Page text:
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No goals, no spark - what is wrong with Thomas Muller?

7:00 AM GMT 21/06/2016
Thomas Muller Germany Euro 2016
Germany's star striker reflects the team's struggles to score at Euro 2016 and Joachim Low needs to find his ideal role before tougher tests than Northern Ireland

GOALCOMMENT

After two games at Euro 2016, it's clear that Germany, the reigning world champions, have goalscoring troubles.

The 2-0 win over Ukraine hinged on a knife-edge for long periods, while the stalemate with Poland was insipid and uninspiring. Tuesday's clash with one of the Euros' most stubborn defensive units, Northern Ireland, presents a real problem for Joachim Low.

Germany aren't the only ones struggling in attack as goals have been in short order across the tournament so far – the Euros this summer is providing fewer than two goals per game on average. Four years ago it averaged 2.5 goals per game at the same point, while the 2014 World Cup produced 3.25 goals per game.

But Germany have grappled with finding the right balance in attack since their triumph in Brazil two years ago. Miroslav Klose, their all-time leading goalscorer, retired two years ago and losing a player of such reliability and experience at international level has been difficult.

Most teams at the Euros have at least one conventional, in-form centre-forward, but Germany stand out as one of the few who don't fall into that camp. The country's development system hasn't produced an abundance of strikers. Mario Gomez, who plays for Turkish champions Besiktas, is part of Low's squad following a successful year at club level, but is seen as a potential Plan B off the bench. It's not even clear whether Low rates Gomez at all.

In the supporting roles, neither Thomas Muller nor Mesut Ozil impressed much against Poland, who prevented the Germans from having a single shot on target in the first half. Ozil was one of Germany's hardest working attackers in 2014 and is playing in the No.10 role at his own request. However, despite his excellent return for Arsenal, he's been unable to repay the faith shown by Low. A consummate worker off-the-ball, he can get drowned out if sides defend as stoically as Poland did.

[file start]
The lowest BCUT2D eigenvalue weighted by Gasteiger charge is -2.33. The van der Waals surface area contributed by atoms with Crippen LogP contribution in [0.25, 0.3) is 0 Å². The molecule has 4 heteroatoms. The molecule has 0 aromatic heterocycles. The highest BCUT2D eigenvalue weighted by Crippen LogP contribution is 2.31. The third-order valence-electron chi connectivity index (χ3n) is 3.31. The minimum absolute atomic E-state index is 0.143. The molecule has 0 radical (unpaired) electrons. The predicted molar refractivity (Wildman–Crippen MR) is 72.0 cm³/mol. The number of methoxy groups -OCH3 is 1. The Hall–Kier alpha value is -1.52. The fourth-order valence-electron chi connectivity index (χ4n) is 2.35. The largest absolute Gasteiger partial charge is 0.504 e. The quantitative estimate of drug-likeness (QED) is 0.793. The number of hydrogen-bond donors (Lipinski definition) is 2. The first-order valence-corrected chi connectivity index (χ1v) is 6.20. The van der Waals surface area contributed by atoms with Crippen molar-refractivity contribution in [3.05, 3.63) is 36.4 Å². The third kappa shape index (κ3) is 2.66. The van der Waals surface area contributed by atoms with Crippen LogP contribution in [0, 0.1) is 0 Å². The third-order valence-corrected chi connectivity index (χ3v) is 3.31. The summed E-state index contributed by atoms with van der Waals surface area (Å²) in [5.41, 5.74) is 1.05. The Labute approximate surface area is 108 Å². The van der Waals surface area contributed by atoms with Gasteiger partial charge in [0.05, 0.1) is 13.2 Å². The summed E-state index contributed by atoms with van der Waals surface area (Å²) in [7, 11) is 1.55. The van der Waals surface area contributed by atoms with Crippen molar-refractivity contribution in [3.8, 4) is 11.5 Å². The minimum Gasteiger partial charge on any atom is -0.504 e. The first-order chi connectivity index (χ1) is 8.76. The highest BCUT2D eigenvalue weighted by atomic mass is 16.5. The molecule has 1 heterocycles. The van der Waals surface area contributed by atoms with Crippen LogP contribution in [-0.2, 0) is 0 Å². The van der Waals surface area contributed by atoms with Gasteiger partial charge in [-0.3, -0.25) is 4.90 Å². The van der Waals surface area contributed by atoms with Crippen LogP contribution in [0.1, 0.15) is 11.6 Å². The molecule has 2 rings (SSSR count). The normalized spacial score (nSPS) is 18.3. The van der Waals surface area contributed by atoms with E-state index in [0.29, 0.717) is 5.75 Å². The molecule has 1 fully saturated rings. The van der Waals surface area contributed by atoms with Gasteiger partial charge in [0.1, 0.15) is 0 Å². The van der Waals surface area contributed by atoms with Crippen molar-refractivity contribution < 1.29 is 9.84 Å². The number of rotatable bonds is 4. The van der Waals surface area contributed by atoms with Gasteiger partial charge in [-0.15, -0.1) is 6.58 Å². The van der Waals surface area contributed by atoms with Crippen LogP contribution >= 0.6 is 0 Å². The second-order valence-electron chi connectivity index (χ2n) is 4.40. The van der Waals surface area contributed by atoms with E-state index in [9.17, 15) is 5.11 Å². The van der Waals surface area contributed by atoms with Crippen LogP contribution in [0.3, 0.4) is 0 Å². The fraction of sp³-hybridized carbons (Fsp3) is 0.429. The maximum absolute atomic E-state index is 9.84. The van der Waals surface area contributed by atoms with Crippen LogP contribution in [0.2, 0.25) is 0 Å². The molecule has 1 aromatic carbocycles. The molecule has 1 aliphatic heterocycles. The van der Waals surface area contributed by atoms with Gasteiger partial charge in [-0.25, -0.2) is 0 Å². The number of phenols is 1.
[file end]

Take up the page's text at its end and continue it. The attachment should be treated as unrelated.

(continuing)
The debate over Muller is more complex. It's bubbled away under the surface for several months since the Bayern Munich forward's form began to plateau – six of his 20 league goals last season arrived after the winter break. The problem is that if he's not prolific then the balance of the team suffers. Muller looked completely off the pace in the Champions League semi-final against Atletico Madrid, and Pep Guardiola would likely have gone without him if he had the luxury of other options.

The European Championship is framing this exact debate on his role within the team: what is Muller's best position? Is he a centre-forward or a roaming wide player? It's clear a Raumdeuter, one of the latest buzzwords in football, isn't quite going to cut it when defences are more organised.

It's a question of balance rather than individual qualities. Muller, undoubtedly, is a player of outstanding intelligence and anticipation, but instead of picking between his three luxury players – Ozil, Gotze and Muller – Low's picking all three. One is an asset, three is a crowd.

Low has to figure out how Muller fits into his 2016 side. His blustering style clashes with the intelligent movement of Gotze and Ozil in particular. If one of them isn't delivering, then there's a serious problem, and Muller, in spite of his phenomenal scoring rate, hampers the collective more than any of the others.

"I'm also not happy," said the Bayern star who, despite scoring 10 World Cup goals, hasn't managed to score once at a European Championship finals. "I'm not bothered with the fact that I haven't scored at a Euros, rather than I haven't helped develop a chance for the team."

What Germany require is an injection of explosive pace from a player. Schalke's 20-year-old starlet Leroy Sane, an explosive, fleet-footed attacker who thrives in creating one-on-one situations, is an obvious candidate to be given a chance in attack. But the question is who would he replace up front?

Dropping Muller from Germany's starting line-up would ruffle many feathers, perhaps disrupting the mood in the camp. He could move into a central position, but the Bayern attacker would need to step up his game massively to be ready for that.

Although the tournament is just beginning to map itself out ahead of the last 16 stage, Low will be scratching his head already. He's not willing to show it in his calm demeanour, but the knives are coming out in the search for the clinical goalscoring that's been synonymous with Germany for half a century.